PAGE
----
National Geographic : 1957 Dec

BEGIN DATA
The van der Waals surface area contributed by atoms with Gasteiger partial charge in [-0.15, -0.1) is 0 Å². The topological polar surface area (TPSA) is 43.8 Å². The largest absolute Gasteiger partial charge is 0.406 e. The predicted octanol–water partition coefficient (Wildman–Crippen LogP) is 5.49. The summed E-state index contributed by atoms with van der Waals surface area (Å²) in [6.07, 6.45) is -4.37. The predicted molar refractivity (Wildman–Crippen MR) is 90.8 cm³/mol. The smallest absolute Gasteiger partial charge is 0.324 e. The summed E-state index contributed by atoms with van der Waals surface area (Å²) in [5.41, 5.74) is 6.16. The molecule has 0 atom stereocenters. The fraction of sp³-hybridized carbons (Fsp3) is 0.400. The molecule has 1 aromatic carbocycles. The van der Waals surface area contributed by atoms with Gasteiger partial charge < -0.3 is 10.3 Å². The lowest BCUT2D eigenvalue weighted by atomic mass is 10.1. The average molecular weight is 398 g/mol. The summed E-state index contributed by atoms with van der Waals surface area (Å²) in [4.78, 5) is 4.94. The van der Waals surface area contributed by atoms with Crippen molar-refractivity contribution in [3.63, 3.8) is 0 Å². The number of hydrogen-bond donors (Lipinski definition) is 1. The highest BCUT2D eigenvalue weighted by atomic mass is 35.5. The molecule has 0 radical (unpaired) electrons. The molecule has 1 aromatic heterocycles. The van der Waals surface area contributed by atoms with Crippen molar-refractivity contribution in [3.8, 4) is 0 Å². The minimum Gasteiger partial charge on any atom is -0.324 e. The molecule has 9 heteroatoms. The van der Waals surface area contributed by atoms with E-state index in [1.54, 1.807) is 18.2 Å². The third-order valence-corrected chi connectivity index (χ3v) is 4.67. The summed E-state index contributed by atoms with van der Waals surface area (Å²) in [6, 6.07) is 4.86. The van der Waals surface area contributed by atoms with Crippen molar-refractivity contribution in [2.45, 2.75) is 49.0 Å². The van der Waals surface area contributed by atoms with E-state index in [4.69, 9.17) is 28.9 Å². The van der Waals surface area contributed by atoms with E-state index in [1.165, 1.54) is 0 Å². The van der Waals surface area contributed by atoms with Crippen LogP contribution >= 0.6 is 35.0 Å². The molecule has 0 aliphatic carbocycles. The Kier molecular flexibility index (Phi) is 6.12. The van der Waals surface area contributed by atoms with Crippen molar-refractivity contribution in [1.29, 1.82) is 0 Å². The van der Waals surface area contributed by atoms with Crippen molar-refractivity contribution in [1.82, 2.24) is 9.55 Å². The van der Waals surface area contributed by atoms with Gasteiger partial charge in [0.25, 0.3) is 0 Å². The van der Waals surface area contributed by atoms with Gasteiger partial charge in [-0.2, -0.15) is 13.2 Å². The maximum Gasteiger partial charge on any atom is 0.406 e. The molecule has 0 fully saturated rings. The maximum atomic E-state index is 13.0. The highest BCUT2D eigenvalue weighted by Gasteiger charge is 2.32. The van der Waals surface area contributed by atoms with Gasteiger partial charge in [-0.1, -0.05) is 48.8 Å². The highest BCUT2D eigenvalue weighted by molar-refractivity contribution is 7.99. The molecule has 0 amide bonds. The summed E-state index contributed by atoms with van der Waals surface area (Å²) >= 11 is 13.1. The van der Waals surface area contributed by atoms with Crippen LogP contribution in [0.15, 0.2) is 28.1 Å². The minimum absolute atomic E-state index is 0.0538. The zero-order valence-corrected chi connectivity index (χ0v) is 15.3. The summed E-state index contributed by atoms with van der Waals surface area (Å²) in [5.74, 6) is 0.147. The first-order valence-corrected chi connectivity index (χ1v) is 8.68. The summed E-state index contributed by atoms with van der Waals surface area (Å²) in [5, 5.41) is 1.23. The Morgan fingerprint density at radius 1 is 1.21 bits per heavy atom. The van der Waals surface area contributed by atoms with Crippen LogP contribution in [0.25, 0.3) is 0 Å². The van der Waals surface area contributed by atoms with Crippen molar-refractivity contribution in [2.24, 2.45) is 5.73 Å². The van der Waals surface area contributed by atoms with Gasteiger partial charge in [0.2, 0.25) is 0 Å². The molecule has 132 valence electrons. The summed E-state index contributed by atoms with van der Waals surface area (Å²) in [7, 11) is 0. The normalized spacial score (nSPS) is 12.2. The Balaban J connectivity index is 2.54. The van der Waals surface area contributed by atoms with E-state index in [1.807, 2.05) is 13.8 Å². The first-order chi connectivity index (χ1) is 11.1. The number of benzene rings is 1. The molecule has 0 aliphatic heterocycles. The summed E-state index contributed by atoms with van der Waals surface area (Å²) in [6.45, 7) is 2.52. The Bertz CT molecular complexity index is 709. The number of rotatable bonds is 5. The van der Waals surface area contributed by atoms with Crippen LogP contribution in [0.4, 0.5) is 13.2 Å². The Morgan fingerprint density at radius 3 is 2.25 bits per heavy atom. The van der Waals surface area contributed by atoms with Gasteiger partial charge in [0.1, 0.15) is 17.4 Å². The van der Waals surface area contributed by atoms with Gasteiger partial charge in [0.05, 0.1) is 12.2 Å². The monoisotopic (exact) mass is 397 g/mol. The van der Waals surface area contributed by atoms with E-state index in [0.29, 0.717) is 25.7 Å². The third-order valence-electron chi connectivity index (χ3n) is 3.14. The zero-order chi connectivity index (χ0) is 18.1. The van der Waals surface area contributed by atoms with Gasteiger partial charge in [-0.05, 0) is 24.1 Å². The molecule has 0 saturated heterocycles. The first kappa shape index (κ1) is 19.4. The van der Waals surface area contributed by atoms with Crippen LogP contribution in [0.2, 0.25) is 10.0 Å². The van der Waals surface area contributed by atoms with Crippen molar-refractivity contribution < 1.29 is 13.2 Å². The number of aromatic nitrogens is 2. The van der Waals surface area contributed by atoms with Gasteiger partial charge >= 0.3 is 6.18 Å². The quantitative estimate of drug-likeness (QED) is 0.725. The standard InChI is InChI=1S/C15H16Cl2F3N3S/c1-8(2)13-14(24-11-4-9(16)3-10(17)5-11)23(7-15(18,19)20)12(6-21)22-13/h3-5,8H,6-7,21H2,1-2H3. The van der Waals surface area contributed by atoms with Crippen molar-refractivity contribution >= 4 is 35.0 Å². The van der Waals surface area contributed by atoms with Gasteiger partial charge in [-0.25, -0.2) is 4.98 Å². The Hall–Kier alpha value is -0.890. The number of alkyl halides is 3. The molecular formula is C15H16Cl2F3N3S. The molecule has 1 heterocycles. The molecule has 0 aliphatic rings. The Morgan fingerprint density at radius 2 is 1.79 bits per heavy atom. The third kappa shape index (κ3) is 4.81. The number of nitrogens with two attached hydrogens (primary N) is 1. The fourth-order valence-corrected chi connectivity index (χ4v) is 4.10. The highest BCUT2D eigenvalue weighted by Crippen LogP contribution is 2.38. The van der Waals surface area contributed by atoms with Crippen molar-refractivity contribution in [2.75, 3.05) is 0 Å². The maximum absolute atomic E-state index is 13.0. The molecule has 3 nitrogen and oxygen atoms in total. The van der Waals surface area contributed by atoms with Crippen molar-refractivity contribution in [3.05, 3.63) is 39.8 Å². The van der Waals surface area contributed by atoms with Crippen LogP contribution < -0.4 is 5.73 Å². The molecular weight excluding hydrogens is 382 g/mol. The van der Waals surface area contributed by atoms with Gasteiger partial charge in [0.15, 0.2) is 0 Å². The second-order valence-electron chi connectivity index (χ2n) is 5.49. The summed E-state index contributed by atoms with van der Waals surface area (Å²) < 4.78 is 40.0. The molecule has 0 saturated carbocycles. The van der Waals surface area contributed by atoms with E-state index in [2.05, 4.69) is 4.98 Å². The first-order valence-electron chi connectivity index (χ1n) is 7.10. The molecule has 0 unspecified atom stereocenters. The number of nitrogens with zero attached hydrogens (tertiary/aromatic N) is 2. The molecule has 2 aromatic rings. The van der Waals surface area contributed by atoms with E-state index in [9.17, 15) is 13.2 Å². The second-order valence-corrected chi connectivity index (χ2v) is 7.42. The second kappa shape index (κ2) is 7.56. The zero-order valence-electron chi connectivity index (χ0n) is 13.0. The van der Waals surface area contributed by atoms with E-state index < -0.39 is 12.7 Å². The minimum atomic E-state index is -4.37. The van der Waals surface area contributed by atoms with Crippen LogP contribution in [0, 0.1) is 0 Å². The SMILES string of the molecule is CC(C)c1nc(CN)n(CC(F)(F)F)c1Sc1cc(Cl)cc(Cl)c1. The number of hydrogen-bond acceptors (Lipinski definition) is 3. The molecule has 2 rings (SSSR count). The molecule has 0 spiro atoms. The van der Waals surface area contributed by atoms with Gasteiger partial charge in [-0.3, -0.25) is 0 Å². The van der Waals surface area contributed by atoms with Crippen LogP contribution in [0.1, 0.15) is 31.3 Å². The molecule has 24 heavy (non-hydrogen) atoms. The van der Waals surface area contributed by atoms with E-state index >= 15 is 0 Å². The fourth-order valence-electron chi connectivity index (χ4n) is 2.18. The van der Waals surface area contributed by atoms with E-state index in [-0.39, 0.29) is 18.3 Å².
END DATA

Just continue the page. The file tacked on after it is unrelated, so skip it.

810 National Geographic Photographer Bates Littlehales Tiny Test Sphere, Forerunner of the U.S. Satellite, Takes Power from the Sun Prior to launching a full-scale, 21'-pound satellite, the U.S. Naval Research Laboratory plans to loft four of these 3 4 -pound balls into the sky to test rocketry and radios. Naval scientist Roger Easton, one of the designers, holds the first of the four with its pedestal. The aluminum orb spans 6.4 inches. Its six foot-long antennas serve two separate radio transmitters. One operates on short-lived conventional batteries, the other on six solar-battery units behind the windowed openings. If by chance the sphere achieves an orbit, the solar cells will make it possible to hear and track the world-circling orb for years. of many satellites of one of many suns. Now, as man has begun to put up true satellites of his own, he is in a way making himself the center of a universe of his own creation. Furthermore, in view of more and bigger satellites to come and of the feasibility of making the space around us into our labora tory, we may be said to be extending the area we control. Thus we are in a way ex tending our earth. Consider all these things and you may find that to describe the IGY satellite program as man's greatest achievement in a hundred years is not saying too much. It may, in fact, turn out to be an under statement. Notice of change of address for your NATIONAL GEOGRAPHIC MAGAZINE should be received in the offices of the National Geographic Society by the first of the month to affect the following month's issue. For instance, if you desire the address changed for your February number, The Society should be notified of your new address not later than January first. Be sure to include your postal-zone number.